Therefore pdf of Z is given by \( f_{Z}(z)= pf_{X}(z)+(1-p)f_{Y}(z) \) , where \( f_{X} and f_{Y} \) are pdf of X,Y respectively .

So , \( P(1 \leq Z \leq 2) = \int_{1}^{2} \{pe^{-z} + (1-p) 2e^{-2z}\} dz = p \frac{e-1}{e^2} +(1-p) \frac{e^2-1}{e^4} \)

Food For Thought

Find the the distribution function of \( K=\frac{X}{Y} \) and then find \( \lim_{K \to \infty} P(K >1 ) \)


ISI MStat PSB 2008 Problem 10
Outstanding Statistics Program with Applications

Outstanding Statistics Program with Applications

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Calculus I.S.I. and C.M.I. Entrance IIT JAM Statistics ISI M.Stat PSB ISI MSAT Statistics

ISI MStat PSB 2008 Problem 2 | Definite integral as the limit of the Riemann sum

This is a very beautiful sample problem from ISI MStat PSB 2008 Problem 2 based on definite integral as the limit of the Riemann sum . Let’s give it a try !!

Problem– ISI MStat PSB 2008 Problem 2


For \( k \geq 1,\) let \( a_{k}=\lim {n \rightarrow \infty} \frac{1}{n} \sum_{m=1}^{kn} \exp \left(-\frac{1}{2} \frac{m^{2}}{n^{2}}\right) \)

Find \( \lim_{k \rightarrow \infty} a_{k} \) .

Prerequisites


Integration

Gamma function

Definite integral as the limit of the Riemann sum

Solution :

\( a_{k}=\lim {n \rightarrow \infty} \frac{1}{n} \sum_{m=1}^{kn} \exp \left(-\frac{1}{2} \frac{m^{2}}{n^{2}}\right) = \int_{0}^{k} e^{\frac{-y^2}{2}} dy \) , this can be written you may see in details Definite integral as the limit of the Riemann sum .

Therefore , \( lim_{k \to \infty} a_{k}= \int_{0}^{ \infty} e^{\frac{-y^2}{2}} dy \) —-(1) , let \( \frac{y^2}{2}=z \Rightarrow dy= \frac{dz}{\sqrt{2z}} \)

Substituting we get , \( \int_{0}^{ \infty} z^{\frac{1}{2} -1} e^{z} \frac{1}{\sqrt{2}} dz =\frac{ \gamma(\frac{1}{2}) }{\sqrt{2}} = \sqrt{\frac{\pi}{2}} \)

Statistical Insight

Let \( X \sim N(0,1) \) i.e X is a standard normal random variable then,

\( Y=|X| \) called folded Normal has pdf \( f_{Y}(y)= \begin{cases} \frac{2}{\sqrt{2 \pi }} e^{\frac{-x^2}{2}} & , y>0 \\ 0 &, otherwise \end{cases} \) . (Verify!)

So, from (1) we can say that \( \int_{0}^{ \infty} e^{\frac{-y^2}{2}} dy = \frac{\sqrt{2 \pi }}{2} \int_{0}^{ \infty}\frac{2}{\sqrt{2 \pi }} f_{Y}(y) dy \)

\( =\frac{\sqrt{2 \pi }}{2} \times 1 \) ( As that a PDF of folded Normal distribution ) .


Food For Thought

Find the same when \( a_{k}=\lim {n \rightarrow \infty} \frac{1}{n} \sum_{m=1}^{kn} {(\frac{m}{n})}^{5} \exp \left(-\frac{1}{2} \frac{m}{n}\right) \).


ISI MStat PSB 2008 Problem 10
Outstanding Statistics Program with Applications

Outstanding Statistics Program with Applications

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Calculus I.S.I. and C.M.I. Entrance IIT JAM Statistics ISI M.Stat PSB ISI MSAT Statistics

ISI MStat PSB 2008 Problem 3 | Functional equation

Content
 [hide]

    This is a very beautiful sample problem from ISI MStat PSB 2008 Problem 3 based on Functional equation . Let’s give it a try !!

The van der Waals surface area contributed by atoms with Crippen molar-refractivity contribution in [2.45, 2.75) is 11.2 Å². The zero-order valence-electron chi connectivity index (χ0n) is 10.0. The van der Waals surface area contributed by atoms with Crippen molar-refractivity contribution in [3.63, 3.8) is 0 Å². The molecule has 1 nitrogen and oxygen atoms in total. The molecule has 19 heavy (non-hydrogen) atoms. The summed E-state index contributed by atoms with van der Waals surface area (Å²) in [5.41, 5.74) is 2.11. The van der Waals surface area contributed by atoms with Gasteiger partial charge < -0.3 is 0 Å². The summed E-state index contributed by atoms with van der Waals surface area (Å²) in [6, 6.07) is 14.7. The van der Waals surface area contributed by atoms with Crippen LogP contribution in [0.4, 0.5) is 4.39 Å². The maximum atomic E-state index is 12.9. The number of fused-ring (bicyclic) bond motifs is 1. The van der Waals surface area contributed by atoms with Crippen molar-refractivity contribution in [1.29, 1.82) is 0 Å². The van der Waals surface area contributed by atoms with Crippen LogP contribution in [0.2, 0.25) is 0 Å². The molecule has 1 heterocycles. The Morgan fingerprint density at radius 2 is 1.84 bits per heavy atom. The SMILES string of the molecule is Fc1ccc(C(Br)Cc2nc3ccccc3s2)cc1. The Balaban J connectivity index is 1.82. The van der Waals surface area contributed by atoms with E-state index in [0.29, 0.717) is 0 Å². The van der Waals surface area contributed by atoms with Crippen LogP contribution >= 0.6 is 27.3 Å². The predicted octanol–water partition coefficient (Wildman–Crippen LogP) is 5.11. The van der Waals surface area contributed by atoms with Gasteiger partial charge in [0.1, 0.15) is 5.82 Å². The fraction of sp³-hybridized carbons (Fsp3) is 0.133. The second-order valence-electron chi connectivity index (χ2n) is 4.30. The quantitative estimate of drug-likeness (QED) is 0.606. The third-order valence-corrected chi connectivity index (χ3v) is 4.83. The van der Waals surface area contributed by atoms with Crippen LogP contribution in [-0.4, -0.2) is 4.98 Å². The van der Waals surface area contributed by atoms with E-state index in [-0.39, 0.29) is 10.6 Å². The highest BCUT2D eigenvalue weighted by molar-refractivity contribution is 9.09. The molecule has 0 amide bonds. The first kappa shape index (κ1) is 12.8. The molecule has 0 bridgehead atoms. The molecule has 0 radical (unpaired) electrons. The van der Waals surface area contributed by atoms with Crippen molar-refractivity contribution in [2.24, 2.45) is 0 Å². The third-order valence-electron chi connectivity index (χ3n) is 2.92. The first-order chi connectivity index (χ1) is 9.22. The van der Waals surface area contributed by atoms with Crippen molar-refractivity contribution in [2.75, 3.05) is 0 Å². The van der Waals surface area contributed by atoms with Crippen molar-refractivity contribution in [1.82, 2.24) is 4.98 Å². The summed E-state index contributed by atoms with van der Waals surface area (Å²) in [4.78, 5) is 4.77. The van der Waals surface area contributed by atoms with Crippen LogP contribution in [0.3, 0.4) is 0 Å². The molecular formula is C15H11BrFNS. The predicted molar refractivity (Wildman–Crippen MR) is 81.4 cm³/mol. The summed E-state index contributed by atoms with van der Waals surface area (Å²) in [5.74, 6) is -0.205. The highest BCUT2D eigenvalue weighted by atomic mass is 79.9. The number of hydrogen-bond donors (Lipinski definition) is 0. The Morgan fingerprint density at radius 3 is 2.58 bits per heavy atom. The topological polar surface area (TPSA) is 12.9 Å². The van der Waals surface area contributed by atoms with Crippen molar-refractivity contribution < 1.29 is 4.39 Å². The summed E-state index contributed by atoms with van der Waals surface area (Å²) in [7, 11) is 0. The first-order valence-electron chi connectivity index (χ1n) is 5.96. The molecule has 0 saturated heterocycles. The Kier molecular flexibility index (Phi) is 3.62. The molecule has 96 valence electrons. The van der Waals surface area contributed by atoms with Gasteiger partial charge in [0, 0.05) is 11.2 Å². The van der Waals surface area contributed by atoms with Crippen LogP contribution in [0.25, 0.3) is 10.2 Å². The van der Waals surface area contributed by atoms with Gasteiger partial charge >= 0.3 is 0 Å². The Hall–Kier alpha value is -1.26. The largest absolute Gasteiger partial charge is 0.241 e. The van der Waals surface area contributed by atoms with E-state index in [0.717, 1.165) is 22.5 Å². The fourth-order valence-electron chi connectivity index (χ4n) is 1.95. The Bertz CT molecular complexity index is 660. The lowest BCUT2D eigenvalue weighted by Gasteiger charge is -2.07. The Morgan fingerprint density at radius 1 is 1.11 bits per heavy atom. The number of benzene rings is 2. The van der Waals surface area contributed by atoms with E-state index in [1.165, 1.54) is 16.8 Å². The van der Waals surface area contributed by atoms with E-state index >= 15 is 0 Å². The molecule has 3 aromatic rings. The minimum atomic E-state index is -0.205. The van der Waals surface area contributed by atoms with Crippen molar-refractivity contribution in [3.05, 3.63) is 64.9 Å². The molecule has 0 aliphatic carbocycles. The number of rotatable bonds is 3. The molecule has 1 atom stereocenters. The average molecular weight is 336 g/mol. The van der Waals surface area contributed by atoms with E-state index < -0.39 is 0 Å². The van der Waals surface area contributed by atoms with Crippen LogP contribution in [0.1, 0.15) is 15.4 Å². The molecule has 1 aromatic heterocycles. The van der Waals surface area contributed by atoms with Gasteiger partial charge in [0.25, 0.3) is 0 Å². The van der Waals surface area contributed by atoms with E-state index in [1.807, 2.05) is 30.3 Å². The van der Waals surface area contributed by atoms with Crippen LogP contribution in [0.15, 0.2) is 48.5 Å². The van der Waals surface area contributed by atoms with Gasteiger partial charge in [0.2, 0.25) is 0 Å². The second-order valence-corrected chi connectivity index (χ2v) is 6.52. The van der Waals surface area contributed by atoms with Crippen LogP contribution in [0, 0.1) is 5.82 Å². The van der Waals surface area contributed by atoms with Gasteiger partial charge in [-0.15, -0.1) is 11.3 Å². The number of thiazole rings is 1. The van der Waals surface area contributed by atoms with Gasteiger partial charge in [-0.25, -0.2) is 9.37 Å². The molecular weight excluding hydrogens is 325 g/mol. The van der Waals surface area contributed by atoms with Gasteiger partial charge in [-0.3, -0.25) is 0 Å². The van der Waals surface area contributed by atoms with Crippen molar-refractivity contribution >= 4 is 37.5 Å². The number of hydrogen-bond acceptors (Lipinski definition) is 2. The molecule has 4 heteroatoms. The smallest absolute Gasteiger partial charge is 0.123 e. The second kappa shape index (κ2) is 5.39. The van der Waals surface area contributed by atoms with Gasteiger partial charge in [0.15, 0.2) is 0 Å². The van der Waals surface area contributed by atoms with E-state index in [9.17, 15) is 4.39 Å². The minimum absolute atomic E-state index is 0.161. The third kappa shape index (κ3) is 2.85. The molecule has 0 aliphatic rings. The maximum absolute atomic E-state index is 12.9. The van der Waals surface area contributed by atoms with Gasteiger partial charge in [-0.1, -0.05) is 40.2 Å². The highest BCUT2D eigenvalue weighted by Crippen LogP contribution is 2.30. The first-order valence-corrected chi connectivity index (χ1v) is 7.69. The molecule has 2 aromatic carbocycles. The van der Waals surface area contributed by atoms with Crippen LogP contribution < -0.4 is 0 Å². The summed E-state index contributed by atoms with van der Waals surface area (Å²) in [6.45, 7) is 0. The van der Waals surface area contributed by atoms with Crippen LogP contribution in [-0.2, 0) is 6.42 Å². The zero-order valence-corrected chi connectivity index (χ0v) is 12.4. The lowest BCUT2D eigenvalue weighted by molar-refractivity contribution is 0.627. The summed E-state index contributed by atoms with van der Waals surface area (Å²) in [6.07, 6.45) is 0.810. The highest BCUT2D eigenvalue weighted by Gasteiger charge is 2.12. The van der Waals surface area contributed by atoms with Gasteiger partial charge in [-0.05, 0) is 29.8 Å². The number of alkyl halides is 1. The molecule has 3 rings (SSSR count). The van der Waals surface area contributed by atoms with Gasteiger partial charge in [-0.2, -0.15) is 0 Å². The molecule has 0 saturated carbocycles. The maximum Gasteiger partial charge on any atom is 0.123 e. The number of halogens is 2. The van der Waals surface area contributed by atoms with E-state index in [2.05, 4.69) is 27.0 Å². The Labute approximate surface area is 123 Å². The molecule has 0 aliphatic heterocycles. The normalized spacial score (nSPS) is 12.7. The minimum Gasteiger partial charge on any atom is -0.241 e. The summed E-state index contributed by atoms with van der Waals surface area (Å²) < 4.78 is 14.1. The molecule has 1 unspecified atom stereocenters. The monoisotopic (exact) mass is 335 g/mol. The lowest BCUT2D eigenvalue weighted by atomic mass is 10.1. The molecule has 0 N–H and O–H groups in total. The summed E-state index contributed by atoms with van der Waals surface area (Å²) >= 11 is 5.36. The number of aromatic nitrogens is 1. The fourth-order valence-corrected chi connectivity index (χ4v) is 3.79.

Problem– ISI MStat PSB 2008 Problem 3


    Let \(g\) be a continuous function with \( g(1)=1 \) such that \( g(x+y)=5 g(x) g(y) \) for all \( x, y .\) Find \( g(x) \).

    Prerequisites


    Continuity & Differentiability

    Differential equation

    Cauchy’s functional equation

    Solution :

    We are g is continuous function such that\( g(x+y)=5 g(x) g(y) \) for all \( x, y \) and g(1)=1.

    Now putting x=y=0 , we get \( g(0)=5{g(0)}^2 \Rightarrow g(0)=0\) or , \(g(0)= \frac{1}{5} \) .

    If g(0)=0 , then g(x)=0 for all x but we are given that g(1)=1 . Hence contradiction .

    So, \(g(0)=\frac{1}{5} \) .

    Now , we can write \( g'(x)= \lim_{h \to 0} \frac{g(x+h)-g(x)}{h} = \lim_{h \to 0} \frac{5g(x)g(h)-g(x)}{h} \)

    \(= 5g(x) \lim_{h \to 0} \frac{g(h)- \frac{1}{5} }{ h} = 5g(x) \lim_{h \to 0} \frac{g(h)- g(0) }{ h} = 5g(x)g'(0) \) (by definition)

    Therefore , \( g(x)=5g'(0)g(x)= Kg(x) \) , for some constant k ,say.

    Now we will solve the differential equation , let y=g(x) then we have from above

    \( \frac{dy}{dx} = ky \Rightarrow \frac{dy}{y}=k{dx} \) . Integrating both sides we get ,

    \( ln(y)=kx+c \) c is integrating constant . So , we get \( y=e^{kx+c} \Rightarrow g(x)=e^{kx+c} \)

    Solve the equation g(0)=1/5 and g(1)=1 to get the values of K and c . Finally we will get , \( g(x)=\frac{1}{5} e^{(ln(5)) x} =5^{x-1}\).

    But there is a little mistake in this solution .

    What’s the mistake ?

    Ans- Here we assume that g is differentiable at x=0 , which may not be true .

    Correct Solution comes here!

    We are given that \( g(x+y)=5 g(x) g(y) \) for all \( x, y .\) Now taking log both sides we get ,

    \( log(g(x+y))=log5+log(g(x))+log(g(y)) \Rightarrow log_5 (g(x+y))=1+log_5 (g(x))+log_5 (g(y)) \)

    \( \Rightarrow log_5 (g(x+y)) +1= log_5 (g(x))+1+log_5 (g(y)) +1 \Rightarrow \phi(x+y)=\phi(x)+\phi(y) \) , where \( \phi(x)=1+log_5 (g(x)) \)

    It’s a cauchy function as \(\phi(x)\) is also continuous . Hence , \( \phi(x)=cx \) , c is a constant \( \Rightarrow 1+log_5 (g(x))=cx \Rightarrow g(x)=5^{cx-1} \).

    Now \(g(1)=1 \Rightarrow 5^{c-1}=1 \Rightarrow c=1 \).

    Therefore , \(g(x)=5^{x-1} \)


    Food For Thought

    Let \( f:R to R \) be a non-constant , 3 times differentiable function . If \( f(1+ \frac{1}{n})=1\) for all integer n then find \( f”(1) \) .


    ISI MStat PSB 2008 Problem 10
    Outstanding Statistics Program with Applications

    Outstanding Statistics Program with Applications